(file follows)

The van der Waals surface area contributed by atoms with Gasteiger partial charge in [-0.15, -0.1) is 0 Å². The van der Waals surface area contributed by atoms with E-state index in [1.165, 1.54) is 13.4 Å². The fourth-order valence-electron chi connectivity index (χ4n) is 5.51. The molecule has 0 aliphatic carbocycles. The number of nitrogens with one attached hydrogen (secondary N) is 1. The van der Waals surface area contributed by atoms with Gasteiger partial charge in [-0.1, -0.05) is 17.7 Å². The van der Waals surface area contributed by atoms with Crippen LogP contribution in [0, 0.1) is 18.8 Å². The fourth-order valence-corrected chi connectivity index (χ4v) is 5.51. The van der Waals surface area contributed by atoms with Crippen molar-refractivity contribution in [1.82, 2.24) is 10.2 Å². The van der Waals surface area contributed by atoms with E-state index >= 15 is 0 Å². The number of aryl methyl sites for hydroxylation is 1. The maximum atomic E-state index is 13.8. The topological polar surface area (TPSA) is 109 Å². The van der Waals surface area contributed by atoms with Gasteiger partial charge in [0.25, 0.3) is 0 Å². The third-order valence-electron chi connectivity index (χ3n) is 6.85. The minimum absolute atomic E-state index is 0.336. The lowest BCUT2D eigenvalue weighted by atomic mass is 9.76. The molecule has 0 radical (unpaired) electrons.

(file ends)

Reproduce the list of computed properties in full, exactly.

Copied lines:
The van der Waals surface area contributed by atoms with Gasteiger partial charge in [-0.15, -0.1) is 0 Å². The van der Waals surface area contributed by atoms with E-state index in [1.165, 1.54) is 13.4 Å². The fourth-order valence-electron chi connectivity index (χ4n) is 5.51. The molecule has 0 aliphatic carbocycles. The number of nitrogens with one attached hydrogen (secondary N) is 1. The van der Waals surface area contributed by atoms with Gasteiger partial charge in [-0.1, -0.05) is 17.7 Å². The van der Waals surface area contributed by atoms with Crippen LogP contribution in [0, 0.1) is 18.8 Å². The fourth-order valence-corrected chi connectivity index (χ4v) is 5.51. The van der Waals surface area contributed by atoms with Crippen molar-refractivity contribution in [1.82, 2.24) is 10.2 Å². The van der Waals surface area contributed by atoms with E-state index >= 15 is 0 Å². The number of aryl methyl sites for hydroxylation is 1. The maximum atomic E-state index is 13.8. The topological polar surface area (TPSA) is 109 Å². The van der Waals surface area contributed by atoms with Gasteiger partial charge in [0.25, 0.3) is 0 Å². The third-order valence-electron chi connectivity index (χ3n) is 6.85. The minimum absolute atomic E-state index is 0.336. The lowest BCUT2D eigenvalue weighted by atomic mass is 9.76. The molecule has 0 radical (unpaired) electrons.